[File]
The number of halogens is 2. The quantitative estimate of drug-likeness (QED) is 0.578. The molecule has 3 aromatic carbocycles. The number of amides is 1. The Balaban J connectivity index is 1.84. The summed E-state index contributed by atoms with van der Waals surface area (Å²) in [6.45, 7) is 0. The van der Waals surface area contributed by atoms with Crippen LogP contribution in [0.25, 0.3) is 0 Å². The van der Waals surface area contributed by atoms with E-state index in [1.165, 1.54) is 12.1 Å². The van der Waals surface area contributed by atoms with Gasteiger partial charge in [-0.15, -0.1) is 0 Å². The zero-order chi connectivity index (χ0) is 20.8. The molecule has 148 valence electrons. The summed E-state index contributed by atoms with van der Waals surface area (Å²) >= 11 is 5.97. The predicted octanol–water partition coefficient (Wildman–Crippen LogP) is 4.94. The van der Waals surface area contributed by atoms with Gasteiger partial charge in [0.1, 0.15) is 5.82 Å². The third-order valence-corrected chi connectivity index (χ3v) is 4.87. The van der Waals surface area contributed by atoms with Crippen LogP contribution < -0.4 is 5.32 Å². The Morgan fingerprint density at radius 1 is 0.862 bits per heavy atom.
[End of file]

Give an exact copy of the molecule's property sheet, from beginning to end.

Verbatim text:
The number of halogens is 2. The quantitative estimate of drug-likeness (QED) is 0.578. The molecule has 3 aromatic carbocycles. The number of amides is 1. The Balaban J connectivity index is 1.84. The summed E-state index contributed by atoms with van der Waals surface area (Å²) in [6.45, 7) is 0. The van der Waals surface area contributed by atoms with Crippen LogP contribution in [0.25, 0.3) is 0 Å². The van der Waals surface area contributed by atoms with E-state index in [1.165, 1.54) is 12.1 Å². The van der Waals surface area contributed by atoms with Gasteiger partial charge in [-0.15, -0.1) is 0 Å². The zero-order chi connectivity index (χ0) is 20.8. The molecule has 148 valence electrons. The summed E-state index contributed by atoms with van der Waals surface area (Å²) >= 11 is 5.97. The predicted octanol–water partition coefficient (Wildman–Crippen LogP) is 4.94. The van der Waals surface area contributed by atoms with Gasteiger partial charge in [0.1, 0.15) is 5.82 Å². The third-order valence-corrected chi connectivity index (χ3v) is 4.87. The van der Waals surface area contributed by atoms with Crippen LogP contribution < -0.4 is 5.32 Å². The Morgan fingerprint density at radius 1 is 0.862 bits per heavy atom.